California is now entering the fifth year of a major drought.  On January 17, 2014, the Governor of California declared a statewide drought emergency. By many measures, 2014 and 2015 have been the worst years of the drought.  Based on the U.S. Drought Monitor, as of December 29, 2015, over 95 percent of California’s $43-billion agricultural sector was experiencing severe, extreme, or exceptional drought.

However, in California, exposure to local water shortages, which is what the Drought Monitor measures, are only part of how the drought is affecting farms.  California agriculture relies heavily on irrigation, and much of the irrigation water is supplied by large-scale State and Federal water projects that store and transport water across hundreds of miles. Therefore, the degree of drought exposure based on local weather does not fully capture the potential impacts. Many other factors, such as surface water availability, groundwater access and cost, irrigation technology choice, crop insurance enrollment, availability, and water rights, influence the vulnerability of farms to ongoing drought.

With California facing water shortfalls in the driest year in recorded state history, Governor Jerry Brown proclaimed a State of Emergency and directed state officials to assist farmers and communities that are economically impacted by dry conditions.

Below are links to drought-related resources and information.

Water Rights Programs – State Water Resources
Drought Resources for Farmers
– CA Dept. of Food and Agriculture.
Drought Information – Dept. of Water Resources.
California Water Crisis: Curtailments – California Farm Bureau links and information.

U.S. Drought Monitor – a weekly map of drought conditions.
UC Drought Management – drought information resources.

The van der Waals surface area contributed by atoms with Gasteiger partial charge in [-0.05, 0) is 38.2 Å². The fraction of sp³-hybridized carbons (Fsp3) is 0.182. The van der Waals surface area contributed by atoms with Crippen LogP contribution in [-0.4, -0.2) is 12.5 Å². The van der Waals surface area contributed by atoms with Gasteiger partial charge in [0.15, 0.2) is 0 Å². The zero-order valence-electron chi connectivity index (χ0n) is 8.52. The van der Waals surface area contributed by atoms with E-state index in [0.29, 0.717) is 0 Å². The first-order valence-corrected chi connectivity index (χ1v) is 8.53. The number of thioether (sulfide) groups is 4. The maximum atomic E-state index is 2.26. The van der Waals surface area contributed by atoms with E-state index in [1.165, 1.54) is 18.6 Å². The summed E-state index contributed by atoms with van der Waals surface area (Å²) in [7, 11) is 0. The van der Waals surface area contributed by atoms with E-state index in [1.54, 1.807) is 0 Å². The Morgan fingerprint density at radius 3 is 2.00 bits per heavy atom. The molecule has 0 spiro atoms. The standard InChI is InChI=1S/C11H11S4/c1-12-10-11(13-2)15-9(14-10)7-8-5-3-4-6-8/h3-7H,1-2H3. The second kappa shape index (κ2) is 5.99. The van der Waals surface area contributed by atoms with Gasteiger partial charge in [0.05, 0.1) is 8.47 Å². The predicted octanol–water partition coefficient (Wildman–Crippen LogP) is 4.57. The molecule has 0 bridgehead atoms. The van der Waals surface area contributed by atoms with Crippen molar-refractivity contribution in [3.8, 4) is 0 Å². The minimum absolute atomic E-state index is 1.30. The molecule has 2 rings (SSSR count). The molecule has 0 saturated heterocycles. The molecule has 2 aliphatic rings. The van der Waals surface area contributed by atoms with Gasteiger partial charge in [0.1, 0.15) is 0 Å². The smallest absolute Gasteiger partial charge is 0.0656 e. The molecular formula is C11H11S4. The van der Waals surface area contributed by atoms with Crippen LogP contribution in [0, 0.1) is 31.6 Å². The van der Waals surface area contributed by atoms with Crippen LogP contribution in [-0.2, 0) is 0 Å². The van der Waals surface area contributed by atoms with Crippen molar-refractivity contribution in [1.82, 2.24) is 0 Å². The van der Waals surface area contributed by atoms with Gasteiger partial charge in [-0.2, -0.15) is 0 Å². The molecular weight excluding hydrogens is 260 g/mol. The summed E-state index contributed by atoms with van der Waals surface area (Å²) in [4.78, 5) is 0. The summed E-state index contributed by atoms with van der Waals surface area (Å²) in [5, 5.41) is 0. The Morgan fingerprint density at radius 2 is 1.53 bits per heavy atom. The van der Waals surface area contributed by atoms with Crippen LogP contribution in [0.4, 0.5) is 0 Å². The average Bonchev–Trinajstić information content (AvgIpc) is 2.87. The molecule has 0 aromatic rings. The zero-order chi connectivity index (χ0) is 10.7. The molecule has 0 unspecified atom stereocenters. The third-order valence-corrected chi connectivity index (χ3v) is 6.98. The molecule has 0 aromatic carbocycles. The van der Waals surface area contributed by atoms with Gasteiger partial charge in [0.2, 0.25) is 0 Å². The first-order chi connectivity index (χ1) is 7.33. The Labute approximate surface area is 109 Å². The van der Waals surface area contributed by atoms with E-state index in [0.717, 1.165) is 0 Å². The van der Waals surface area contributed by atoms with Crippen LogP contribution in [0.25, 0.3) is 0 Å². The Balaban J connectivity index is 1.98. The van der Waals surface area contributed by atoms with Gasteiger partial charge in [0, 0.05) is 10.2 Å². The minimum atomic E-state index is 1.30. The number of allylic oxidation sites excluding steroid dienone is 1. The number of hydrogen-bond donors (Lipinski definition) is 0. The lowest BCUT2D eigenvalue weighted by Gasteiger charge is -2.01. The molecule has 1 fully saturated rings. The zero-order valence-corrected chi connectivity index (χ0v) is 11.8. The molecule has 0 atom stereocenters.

California Groundwater Data – from the US Geological Survey.
California Streamflow Conditions – from the US Geological Survey.
California Reservoir Conditions – Department of Water Resources

Crop Insurance and Drought – what growers need to know and understand.
FSA Disaster Program
– emergency programs admini stered by the Farm Service Agency.

CA Drought Facts
What are the impacts of the drought?
Water quality degradation, surface and groundwater level declines, land subsidence - all are impacts of drought. Understanding the impacts of drought can help mitigate drought-related issues and prepare for future dry periods.

How does drought affect groundwater?
Groundwater provides drinking water for a large portion of the nation's population, supplies business and industries, and is used extensively for irrigation. But what happens to this resource during drought?

How does drought affect surface water?
Careful observation and analysis of the movement and condition of surface water is essential for understanding this resource, especially during times of drought. The California Water Science Center uses a network of over 400 streamgages to collect real-time data on surface water at locations across the state.

How is water managed during a drought?
Water shortages during drought are not only a concern for humans, but for ecosystems in the Bay Delta and Central Valley as well.